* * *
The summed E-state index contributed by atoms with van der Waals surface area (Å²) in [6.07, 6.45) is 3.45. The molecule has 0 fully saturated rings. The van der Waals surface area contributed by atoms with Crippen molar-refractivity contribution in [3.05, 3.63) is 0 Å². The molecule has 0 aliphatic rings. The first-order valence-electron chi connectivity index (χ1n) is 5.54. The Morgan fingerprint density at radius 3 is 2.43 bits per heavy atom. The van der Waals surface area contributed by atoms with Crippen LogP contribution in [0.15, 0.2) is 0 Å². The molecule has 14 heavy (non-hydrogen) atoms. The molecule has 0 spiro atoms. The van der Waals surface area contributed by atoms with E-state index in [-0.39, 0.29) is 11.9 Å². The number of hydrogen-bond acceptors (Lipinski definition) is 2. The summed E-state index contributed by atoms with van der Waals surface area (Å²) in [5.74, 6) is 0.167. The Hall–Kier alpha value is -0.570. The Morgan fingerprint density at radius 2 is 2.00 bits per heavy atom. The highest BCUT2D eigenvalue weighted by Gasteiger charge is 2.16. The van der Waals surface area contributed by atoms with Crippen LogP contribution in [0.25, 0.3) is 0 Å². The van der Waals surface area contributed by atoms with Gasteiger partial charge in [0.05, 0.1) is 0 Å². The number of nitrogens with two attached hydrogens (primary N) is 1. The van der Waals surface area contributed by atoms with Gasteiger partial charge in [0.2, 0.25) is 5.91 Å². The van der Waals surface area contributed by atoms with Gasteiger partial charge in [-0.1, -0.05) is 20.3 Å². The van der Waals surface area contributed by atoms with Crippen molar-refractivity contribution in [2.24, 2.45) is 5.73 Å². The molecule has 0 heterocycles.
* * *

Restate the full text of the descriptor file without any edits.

The summed E-state index contributed by atoms with van der Waals surface area (Å²) in [6.07, 6.45) is 3.45. The molecule has 0 fully saturated rings. The van der Waals surface area contributed by atoms with Crippen molar-refractivity contribution in [3.05, 3.63) is 0 Å². The molecule has 0 aliphatic rings. The first-order valence-electron chi connectivity index (χ1n) is 5.54. The Morgan fingerprint density at radius 3 is 2.43 bits per heavy atom. The van der Waals surface area contributed by atoms with Crippen LogP contribution in [0.15, 0.2) is 0 Å². The molecule has 14 heavy (non-hydrogen) atoms. The molecule has 0 spiro atoms. The van der Waals surface area contributed by atoms with E-state index in [-0.39, 0.29) is 11.9 Å². The number of hydrogen-bond acceptors (Lipinski definition) is 2. The summed E-state index contributed by atoms with van der Waals surface area (Å²) in [5.74, 6) is 0.167. The Hall–Kier alpha value is -0.570. The Morgan fingerprint density at radius 2 is 2.00 bits per heavy atom. The highest BCUT2D eigenvalue weighted by Gasteiger charge is 2.16. The van der Waals surface area contributed by atoms with Crippen LogP contribution in [0.25, 0.3) is 0 Å². The van der Waals surface area contributed by atoms with Gasteiger partial charge in [0.05, 0.1) is 0 Å². The number of nitrogens with two attached hydrogens (primary N) is 1. The van der Waals surface area contributed by atoms with Gasteiger partial charge in [0.2, 0.25) is 5.91 Å². The van der Waals surface area contributed by atoms with Gasteiger partial charge in [-0.1, -0.05) is 20.3 Å². The van der Waals surface area contributed by atoms with Crippen molar-refractivity contribution in [2.24, 2.45) is 5.73 Å². The molecule has 0 heterocycles.